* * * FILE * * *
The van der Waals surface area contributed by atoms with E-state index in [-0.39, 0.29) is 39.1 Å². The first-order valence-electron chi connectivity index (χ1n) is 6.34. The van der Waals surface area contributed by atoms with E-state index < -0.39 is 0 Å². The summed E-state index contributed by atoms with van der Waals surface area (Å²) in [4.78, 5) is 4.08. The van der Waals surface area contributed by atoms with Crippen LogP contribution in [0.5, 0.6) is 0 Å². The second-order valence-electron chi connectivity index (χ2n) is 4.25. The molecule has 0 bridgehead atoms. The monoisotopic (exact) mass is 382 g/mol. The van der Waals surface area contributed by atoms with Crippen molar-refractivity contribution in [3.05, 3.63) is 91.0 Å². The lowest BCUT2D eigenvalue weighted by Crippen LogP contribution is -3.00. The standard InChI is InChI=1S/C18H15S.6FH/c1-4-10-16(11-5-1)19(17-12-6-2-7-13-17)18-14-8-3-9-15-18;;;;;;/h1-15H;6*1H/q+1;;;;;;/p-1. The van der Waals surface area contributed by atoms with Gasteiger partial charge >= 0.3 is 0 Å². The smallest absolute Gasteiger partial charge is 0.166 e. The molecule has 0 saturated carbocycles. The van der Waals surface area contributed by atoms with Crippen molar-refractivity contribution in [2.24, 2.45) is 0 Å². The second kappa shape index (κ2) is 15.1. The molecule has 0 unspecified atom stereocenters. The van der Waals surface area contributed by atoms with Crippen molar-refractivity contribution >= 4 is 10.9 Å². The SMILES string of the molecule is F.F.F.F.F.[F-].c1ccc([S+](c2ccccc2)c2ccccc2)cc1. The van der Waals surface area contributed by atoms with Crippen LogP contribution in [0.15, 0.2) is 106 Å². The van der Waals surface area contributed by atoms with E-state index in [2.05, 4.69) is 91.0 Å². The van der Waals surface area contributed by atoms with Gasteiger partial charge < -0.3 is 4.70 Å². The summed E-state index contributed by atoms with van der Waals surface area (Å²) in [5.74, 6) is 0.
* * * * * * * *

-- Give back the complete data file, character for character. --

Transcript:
The van der Waals surface area contributed by atoms with E-state index in [-0.39, 0.29) is 39.1 Å². The first-order valence-electron chi connectivity index (χ1n) is 6.34. The van der Waals surface area contributed by atoms with E-state index < -0.39 is 0 Å². The summed E-state index contributed by atoms with van der Waals surface area (Å²) in [4.78, 5) is 4.08. The van der Waals surface area contributed by atoms with Crippen LogP contribution in [0.5, 0.6) is 0 Å². The second-order valence-electron chi connectivity index (χ2n) is 4.25. The molecule has 0 bridgehead atoms. The monoisotopic (exact) mass is 382 g/mol. The van der Waals surface area contributed by atoms with Crippen molar-refractivity contribution in [3.05, 3.63) is 91.0 Å². The lowest BCUT2D eigenvalue weighted by Crippen LogP contribution is -3.00. The standard InChI is InChI=1S/C18H15S.6FH/c1-4-10-16(11-5-1)19(17-12-6-2-7-13-17)18-14-8-3-9-15-18;;;;;;/h1-15H;6*1H/q+1;;;;;;/p-1. The van der Waals surface area contributed by atoms with Gasteiger partial charge >= 0.3 is 0 Å². The smallest absolute Gasteiger partial charge is 0.166 e. The molecule has 0 saturated carbocycles. The van der Waals surface area contributed by atoms with Crippen molar-refractivity contribution in [2.24, 2.45) is 0 Å². The second kappa shape index (κ2) is 15.1. The molecule has 0 unspecified atom stereocenters. The van der Waals surface area contributed by atoms with Crippen molar-refractivity contribution >= 4 is 10.9 Å². The SMILES string of the molecule is F.F.F.F.F.[F-].c1ccc([S+](c2ccccc2)c2ccccc2)cc1. The van der Waals surface area contributed by atoms with Crippen LogP contribution in [0.15, 0.2) is 106 Å². The van der Waals surface area contributed by atoms with E-state index in [2.05, 4.69) is 91.0 Å². The van der Waals surface area contributed by atoms with Gasteiger partial charge < -0.3 is 4.70 Å². The summed E-state index contributed by atoms with van der Waals surface area (Å²) in [5.74, 6) is 0.